A MAGICAL NIGHT AT THE MCALPIN

Hotel McAlpin, a historic landmark at Broadway and 34th in New York City, once featured high ceilings, indoor balconies, and incredibly decorated dining rooms. While the space has since become condos, offices, and retail, Hotel McAlpine once welcomed world travelers and guests into its luxurious halls as being, at the time, the world’s largest hotel. On May 24, 1933 McAlpin hosted the Parent Assembly of Society of American Magicians’s (SAM) 29th annual dinner celebration. The organization formed nearly 120 years ago in 1902. Later, in 1917 Harry Houdini (Erik Weisz), world renowned Hungarian illusionist and escape-artist would serve as president until his demise in 1926. The end of the 19th century gave rise to the “Golden Age of Magic”. The Golden Age spotlights escapologist Houdini into the 20th century. Illusionist and performers “became a staple of broadway theatre, vaudeville, and music halls”. Vaudeville shows are distinguished by variety performances, featuring celebrity acts at an affordable price; as performers traveled the country gaining notoriety, Americans enjoyed accessible entertainment from New York to San Francisco. At the turn of the decade, the Great Depression turned fateful for the theatre community. When the economy turned sour, Americans no longer flocked to the theatre as they once had, thus dulling the shine on magician performances and Vaudeville shows alike. 

As a performer, Houdini extensively trained in coin tricks, card tricks, knot tying and untying, and audacious escapes. In a reoccurring act, the celebrity escape artist appeared restrained in shackles and was lowered “into an oversize milk can filled with water and then hidden by a curtain”. While the artist typically freed himself in just three minutes, to build suspense he remained behind the curtain as an act of showmanship. Bess Houdini (Beatrice Raymond) performed alongside her beloved as a singer, dancer, and assistant.

At the arrival of Houdini’s untimely death, Bernard M.L. Ernst, Houdini’s personal attorney, succeed the famed magician and continued the legacy as organization President, litigating on behalf of members and constructing a code of ethics “preventing pirating of tricks”. Ernst, alongside an array of other notable magical entertainers, both amature and professional, made speeches and performed great acts on the late May evening in 1933. Among the evening’s attendants were Richard Cardini (Richard Valentine Pitchford), famed magician and future organization president, Elmer P. Ransom, early SAM president and vaudeville regular, and finally Beatrice Houdini, widow to the late Harry Houdini. Cardini, born in 1895 as Richard Valentine Pitchford in Wales, fought for the British Army in the First World War; in the trenches, Cardini practiced sleight of hand tricks and upon being injured, continued practicing. The illusionist later found success in Australia and soon after New York City. Best known for his iconic lit cigarette,‘’top hat, tailcoat, and cape, and appointed with cane and white gloves”, Cardini performed card manipulation so seamlessly, the cards appeared and disappeared before the audience’s very eyes. Along with the others in attendance, the evening at Hotel McAlpin was certainly one for the books.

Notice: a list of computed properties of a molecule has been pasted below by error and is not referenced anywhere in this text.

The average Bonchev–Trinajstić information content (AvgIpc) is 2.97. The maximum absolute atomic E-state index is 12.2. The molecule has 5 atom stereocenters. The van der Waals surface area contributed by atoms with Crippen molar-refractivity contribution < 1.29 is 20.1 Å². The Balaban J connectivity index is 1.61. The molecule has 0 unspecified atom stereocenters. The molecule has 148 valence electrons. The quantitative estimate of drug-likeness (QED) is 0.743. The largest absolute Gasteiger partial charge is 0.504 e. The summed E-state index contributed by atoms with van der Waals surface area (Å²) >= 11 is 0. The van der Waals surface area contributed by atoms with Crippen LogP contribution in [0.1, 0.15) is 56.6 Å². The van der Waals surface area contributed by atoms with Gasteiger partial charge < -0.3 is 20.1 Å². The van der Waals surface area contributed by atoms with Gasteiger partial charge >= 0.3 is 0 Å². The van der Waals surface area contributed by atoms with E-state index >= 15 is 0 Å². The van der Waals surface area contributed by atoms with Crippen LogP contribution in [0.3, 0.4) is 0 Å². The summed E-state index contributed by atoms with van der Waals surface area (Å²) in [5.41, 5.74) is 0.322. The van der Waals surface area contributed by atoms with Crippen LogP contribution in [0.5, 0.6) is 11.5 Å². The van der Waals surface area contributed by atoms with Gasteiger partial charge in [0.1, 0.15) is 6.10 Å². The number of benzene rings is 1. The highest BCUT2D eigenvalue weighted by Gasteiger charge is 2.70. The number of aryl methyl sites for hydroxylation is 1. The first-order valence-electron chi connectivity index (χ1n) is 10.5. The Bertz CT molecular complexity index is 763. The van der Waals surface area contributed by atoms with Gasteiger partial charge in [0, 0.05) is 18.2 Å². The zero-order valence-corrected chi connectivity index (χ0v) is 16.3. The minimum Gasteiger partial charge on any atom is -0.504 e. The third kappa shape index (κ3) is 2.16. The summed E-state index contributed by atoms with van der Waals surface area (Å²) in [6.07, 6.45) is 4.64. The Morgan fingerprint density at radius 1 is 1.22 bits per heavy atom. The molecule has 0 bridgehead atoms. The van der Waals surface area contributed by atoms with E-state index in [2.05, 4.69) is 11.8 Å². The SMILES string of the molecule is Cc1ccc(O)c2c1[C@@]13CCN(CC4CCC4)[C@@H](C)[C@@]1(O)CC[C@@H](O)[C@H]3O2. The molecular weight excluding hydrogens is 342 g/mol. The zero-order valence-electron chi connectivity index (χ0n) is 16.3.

The dinner at Hotel McAlpin was held seven years after Houdini’s demise; at the same time, America was recovering from the Great Depression. It is likely the event honored the late magician, especially with Bess Houdini in attendance. The Hotel McAlpin would have served as the perfect venue for the group’s gathering. Split into three separate wings, the venue accommodated 2,500 guests. Upon entrance, guests were greeted by two story, indoor balconies. Continuing through the hotel, marble floors guided visitors to the Hotel McAlpin Banquet Hall. While it is unclear which space was used specifically for the dinner, the Banquet Hall likely accommodated the private group with nearly forty seats at the grand table. The ceiling hosted two large crystal chandeliers and hand painted bouquets at the ceiling’s crown. While intimate in size, the magicians and special guests alike would have certainly admired the meticulously crafted architecture. 

The menu featured a variety of hearty dishes including Petite Marmite, Henry IV., which is a beef stew like dish with vegetables and meat swimming in a brown stock. Other menu items included Filet of Sole, Broiled Spring Chicken, and Salad Nicoise; attendees also had four choices of desserts including Buche McAlpin, Sauce Melba, Petit Fours, and Demi Tasse. The recipes and execution of most of these dishes are simple to find as they have all stood the test of time. Overall the evening was great company and hearty food. While the organization Society of American Magicians continues to flourish and meet periodically, the Hotel McAlpin has since become just a memory in New York’s and America’s history. To reminisce on the past is to fall in love with decadence and extravagance. The Society of American Magicians and its members are a cornerstone of early 20th century Vaudeville and Theatre entertainment. The evening of May 24, 1933 is but a glimpse into the organization’s tantalizing history

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